I plowed on through the next five or six tunes, singing some and playing some, with the reaction pretty much unchanged. The football game on the TV screens above the bar was getting undivided attention, and I was getting fully ignored. I whipped out a few cover tunes, which elicted a few looks in my direction from the musically-inclined gentlemen I’d been chatting with earlier. I earned a few more lonesome claps at the end, but overall, I was…bombing.

I took a break after a desultory hour of this, took a quick walk by the river, and gathered my spirits for a second attempt. By now, only a couple of tables at the far end of the room were occupied, besides a clutch of young men glued to the scenes from the gridiron. I launched into Montage, often a crowd-pleaser, and stretched out the end into a long jam. It felt pretty great to me, and I looked out at the end with high hopes for a bit of reaction, but got nothing more than a sympathetic smile from the soundperson, not even one hand clapping. I kept on trying, bringing out folk standards, Hank Williams, even Beatles (the surest-fire weapon in any player’s arsenal) with no additional effect. 

I figured I’d try one more thing, perhaps just to get a rise from the waitstaff who had seemed pretty enthusiastic when I started, and now were lounging around in the corner for want of a table to attend. I got on the mic and declared, “OK, free CD for anyone who wants one, on the table over there. Just sign my mailing list, if you want, but grab one CD if you want it”.


And with that, I Knew my goose was cooked, and cooked well, favas, Chianti, the works. It became a practice session, and I kinda turned off my awareness of the room and just played for my own benefit before whimpering to a relieved halt at 9 and making for the bar.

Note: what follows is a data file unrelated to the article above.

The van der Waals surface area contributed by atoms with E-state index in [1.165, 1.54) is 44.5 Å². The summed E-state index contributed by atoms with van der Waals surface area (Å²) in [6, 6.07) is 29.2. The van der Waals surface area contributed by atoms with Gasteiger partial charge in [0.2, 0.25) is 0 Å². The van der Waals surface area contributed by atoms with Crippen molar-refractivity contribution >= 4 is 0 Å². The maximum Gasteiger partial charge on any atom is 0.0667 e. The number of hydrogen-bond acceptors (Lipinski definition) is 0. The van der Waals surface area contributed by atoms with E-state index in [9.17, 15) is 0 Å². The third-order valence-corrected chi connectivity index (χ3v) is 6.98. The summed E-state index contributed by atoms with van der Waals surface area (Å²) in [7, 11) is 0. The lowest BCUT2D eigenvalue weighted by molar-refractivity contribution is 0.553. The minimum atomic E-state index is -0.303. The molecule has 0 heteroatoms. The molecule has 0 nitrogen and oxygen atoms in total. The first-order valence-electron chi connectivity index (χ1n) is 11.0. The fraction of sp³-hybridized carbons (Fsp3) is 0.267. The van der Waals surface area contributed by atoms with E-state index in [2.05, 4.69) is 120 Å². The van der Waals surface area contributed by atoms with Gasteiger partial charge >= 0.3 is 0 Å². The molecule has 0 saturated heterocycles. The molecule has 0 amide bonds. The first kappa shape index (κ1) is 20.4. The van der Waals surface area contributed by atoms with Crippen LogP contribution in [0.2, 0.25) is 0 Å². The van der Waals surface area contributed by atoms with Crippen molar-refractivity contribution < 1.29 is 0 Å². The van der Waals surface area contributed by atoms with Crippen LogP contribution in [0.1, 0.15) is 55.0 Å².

The barkeep didn’t have much to say about my playing, but he poured me a nice glass of Powers and talked up the local liquor- and beer-making industries. At one point he left me alone to tend to some other patrons, and when he came back he smacked a sweating can of Pabst on the bar in front of me. I stared at the tall canister of cheap brew, unsure whether he was making a joke or trying to scare me off (we’d just been having a very fancy conversation about the merits of various small-batch gin makers, and moreoever, Yuengling is as low-brow as I get), when he shot his thumb to the left and said, “He bought this for you”. I turned to see one of the young fellows who’d been rapt in front of the football game all night giving me a mute thumbs-up, as he rose from his chair to leave. I managed to stammer out, “er…thanks!” before he coasted out the door, leaving me with an imposing 16 ounces of watery beer that I was bound to drink.

To be fair, it was a genuine gesture of respect, and I should probably just take it at face value. But arriving as it did, it just kinda made things worse. It felt impersonal, even pitying. A actual word or two of appreciation, even just a name on my email list (there were none all night), would have gone so far, just then. instead, I had my silent ennui and this tallboy that I in no way wished to imbibe.

I finally managed to suck the thing down, and while close to finishing, was engaged in conversation by another fellow who did have some really nice words to say. I hadn’t really noticed him in the room, but he clearly had been listening and was actually appreciative. We talked for a long while, he being a musician and songwriter as well, and when we were the only ones left in the place I gave him a CD and told him to keep in touch. 

That bright spot didn’t entirely erase the rather dark feeling that arrived with playing to non-listeners for two hours, but it did keep me from the depths. The smallest things can make such a difference on these modest tours of mine.